While Sophos, Inc., a Lynnfield, Ma.-based anti-virus and anti-spam company, ranks Zafi-B as the most prolific threat last month, Central Command, Inc., a Medina, Ohio-based anti-virus company, puts Netsky-P at the top of their June list.
According to Sophos, Zafi-B accounted for 30.4 percent of all malware traveling the Internet last month, and Netsky-P came in with 9.9 percent. But Central Command, showed pretty much opposite results with Netsky-P accounting for 32.7 percent of malware and Zafi-B making up 8.8 percent.
''Statistics are collected differently, but these are two bad worms that we've been dealing with,'' says Carol Theriault, a security consultant with Sophos. ''The Netsky family, in particular, has caused a lot of trouble for us this year. There are more than 30 variants. The guy claiming ownership of them has been arrested in Germany so hopefully we won't see any more of these. But they've been around since January and we're still seeing them in our top 10.''
Theriault says Zafi-B has caused a large number of infections in Eastern Europe. The text message in the Zafi-B email is written in Hungarian and is rather old-school in that it carries a political message (new worms are more focused on financial gain than in railing against Microsoft or the government).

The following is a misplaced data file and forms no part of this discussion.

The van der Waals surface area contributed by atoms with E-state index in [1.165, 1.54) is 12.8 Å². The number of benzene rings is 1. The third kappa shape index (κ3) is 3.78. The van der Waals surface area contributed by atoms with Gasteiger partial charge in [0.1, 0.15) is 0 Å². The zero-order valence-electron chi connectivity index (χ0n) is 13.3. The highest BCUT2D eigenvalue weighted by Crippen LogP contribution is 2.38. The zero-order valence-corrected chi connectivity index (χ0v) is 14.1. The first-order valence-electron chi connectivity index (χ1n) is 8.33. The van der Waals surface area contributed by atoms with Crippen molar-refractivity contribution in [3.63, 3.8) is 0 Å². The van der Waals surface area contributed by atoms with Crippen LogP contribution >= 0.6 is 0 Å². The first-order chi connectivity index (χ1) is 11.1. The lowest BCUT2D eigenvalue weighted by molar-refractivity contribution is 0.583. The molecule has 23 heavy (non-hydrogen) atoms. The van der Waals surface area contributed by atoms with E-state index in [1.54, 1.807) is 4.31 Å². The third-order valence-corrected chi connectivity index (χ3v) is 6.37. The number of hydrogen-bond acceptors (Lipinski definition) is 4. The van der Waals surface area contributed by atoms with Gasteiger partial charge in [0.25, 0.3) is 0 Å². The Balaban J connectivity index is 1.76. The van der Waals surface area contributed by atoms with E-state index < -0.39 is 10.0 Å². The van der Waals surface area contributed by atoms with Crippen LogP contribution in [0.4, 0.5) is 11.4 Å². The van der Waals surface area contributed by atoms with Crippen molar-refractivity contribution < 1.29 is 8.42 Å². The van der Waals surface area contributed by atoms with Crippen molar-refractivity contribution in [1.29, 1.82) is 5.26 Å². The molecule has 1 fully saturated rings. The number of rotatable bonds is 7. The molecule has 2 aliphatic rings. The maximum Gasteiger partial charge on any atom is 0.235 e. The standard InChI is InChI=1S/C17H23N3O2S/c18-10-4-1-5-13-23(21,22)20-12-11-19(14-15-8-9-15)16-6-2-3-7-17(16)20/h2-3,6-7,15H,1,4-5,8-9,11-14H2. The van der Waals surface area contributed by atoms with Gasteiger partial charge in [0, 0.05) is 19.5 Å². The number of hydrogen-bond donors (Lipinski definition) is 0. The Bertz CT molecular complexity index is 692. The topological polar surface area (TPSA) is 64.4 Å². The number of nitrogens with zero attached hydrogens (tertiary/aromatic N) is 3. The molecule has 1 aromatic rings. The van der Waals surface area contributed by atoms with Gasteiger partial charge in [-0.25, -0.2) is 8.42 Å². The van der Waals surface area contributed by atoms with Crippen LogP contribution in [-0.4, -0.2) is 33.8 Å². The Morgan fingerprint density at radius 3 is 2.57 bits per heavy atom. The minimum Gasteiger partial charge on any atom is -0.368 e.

And many users in the United States were infected with Zafi-B because their anti-virus software couldn't read the Hungarian text so the virus slipped through the protective layer.
What Central Command and Sophos do agree on is that June was a quieter month than the several months that preceded it.
''Unlike earlier this year, June was relatively tranquil,'' says Steve Sundermeier, a vice president at Central Command.
Theriault says Sophos had added 900 new virus identities to its anti-virus software in May, but that number dropped to 670 this past month. ''Normally, we see between 600 and 800 a month,'' she adds. ''June was more average again.''